Berlin survival kit

Slutwalk Berlin 2011. Image by: Gregor Fischer

In the last few days there was a lot of attention in Berlin media to Robert Coleman article published by The New York Times. He has shared his Australian band’s summer experience in Berlin. The band came here for recording an album, and got sucked in by parties and never-ending adventures. Read full story HERE

My comment to this is that it really depends on what money you come here with. If you have a stable income somewhere else, then you certainly do not worry about the rent, when the things will be done and  how many times a week you go out. Berlin seems cheap and cheerful.

I came to Berlin with almost no money, and had to look for a job the very first day. Most of my friends are artists, and seem to be quite productive, having exhibition openings, performances, and other cultural events organised. With very little money I get paid, Berlin makes me work twice harder.

When it comes to earning bread-money with music, you start working your ass off. I’ve heard before that music bands don’t last long in Berlin. Maybe it’s too much of a classical sex, drugs, rock’n’roll scenario? You feel extremely cool and free, get too loose and lose control? Let’s face the fact, once you run out of money and can’t pay the rent – you ask yourself a question: to be or not to be? Yes, to be a Berliner doesn’t mean you can be a doughnut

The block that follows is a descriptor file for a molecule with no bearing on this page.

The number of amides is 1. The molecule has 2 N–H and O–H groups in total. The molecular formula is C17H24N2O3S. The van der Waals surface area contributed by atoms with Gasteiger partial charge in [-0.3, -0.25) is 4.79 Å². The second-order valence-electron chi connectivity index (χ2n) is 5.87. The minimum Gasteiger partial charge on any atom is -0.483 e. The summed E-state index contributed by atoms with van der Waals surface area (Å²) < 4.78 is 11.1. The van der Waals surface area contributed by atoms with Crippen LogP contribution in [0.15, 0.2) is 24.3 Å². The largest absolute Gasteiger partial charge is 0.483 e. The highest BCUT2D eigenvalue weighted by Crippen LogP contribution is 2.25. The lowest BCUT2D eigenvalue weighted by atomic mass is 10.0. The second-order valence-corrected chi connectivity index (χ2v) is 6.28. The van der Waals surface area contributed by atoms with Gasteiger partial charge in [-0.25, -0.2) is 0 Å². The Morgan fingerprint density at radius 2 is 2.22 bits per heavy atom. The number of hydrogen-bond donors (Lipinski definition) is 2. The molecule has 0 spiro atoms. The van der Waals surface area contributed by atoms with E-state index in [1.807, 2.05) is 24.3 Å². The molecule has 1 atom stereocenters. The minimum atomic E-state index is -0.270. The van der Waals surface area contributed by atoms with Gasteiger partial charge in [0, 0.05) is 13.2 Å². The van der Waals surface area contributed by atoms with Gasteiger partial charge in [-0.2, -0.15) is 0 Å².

You need to learn how to survive in Berlin, just like you had to in NY in 80s (yeah, i got stuck there a little). Once you get it, you’re in! Peaches made her career living in Berlin, and now she seems to be more active than ever: releasing a film, singing in an opera, recording a video in support for Pussy Riot and hell knows what else.

But here is Berlin survival kit for you

Berlin is the city for  commoners. Even if you’re a hyp you’re down-to-earth. Even without a language you can survive in Berlin. Berlin is a poor city, but it compensates.

Vegetable battle between Berlin-Kreuzberg and Friedrichshain 2011. Image by: Gregor Fischer


Those two come first. There are still a few “house projects”, as they call them now, where you can live for about 150€ (more or less) per month, including the food, which you get for free( a) there is a deal with markets which once a week deliver expired food to your house  b) you do dumpster diving). You can also be a guest at one of their cooking evenings where a plate of vegetarian food costs 2€!

However, if you are lucky with a small room in Neukoelln, then the Turkish market on Tuesdays and Fridays on MayBachufer str. is the best place to go, fruits and vegetables which don’t look fresh anymore are given away for free. Just ask. And the 5kg of potatoes cost only 0,80 cents! BOLU – seems to be one of the cheapest Turkish stores, where watermelon comes to 0,39cents per kilo (wait for summer), a bunch of spinach 0,35 cents, pack of tomatoes 0,60 or less!

There is a group of nice pople, who once a month in Kreuzberg cook a huge dinner for anyone. It is usually on donation principle. I am not sure they have the name. But they organise it on Falckensteinstr.

Brotfabrik is the place to dig some yummy pastry out! Dive hard!

Last summer we got for free: ice cream (promotion on the streets), Wulle beer (Give Box), sandwiches (at open mic night). Never had any of those items for free before, at least not in this way anyway. My friend also got for free Berliner Kindl (promotion) and a pack of Lucky Strike (promotion). Of course, clothing comes for free too, mostly in Give Boxes. Fleamarket (Mauer Park on Sundays) is a good spot for hunting cheap stuff.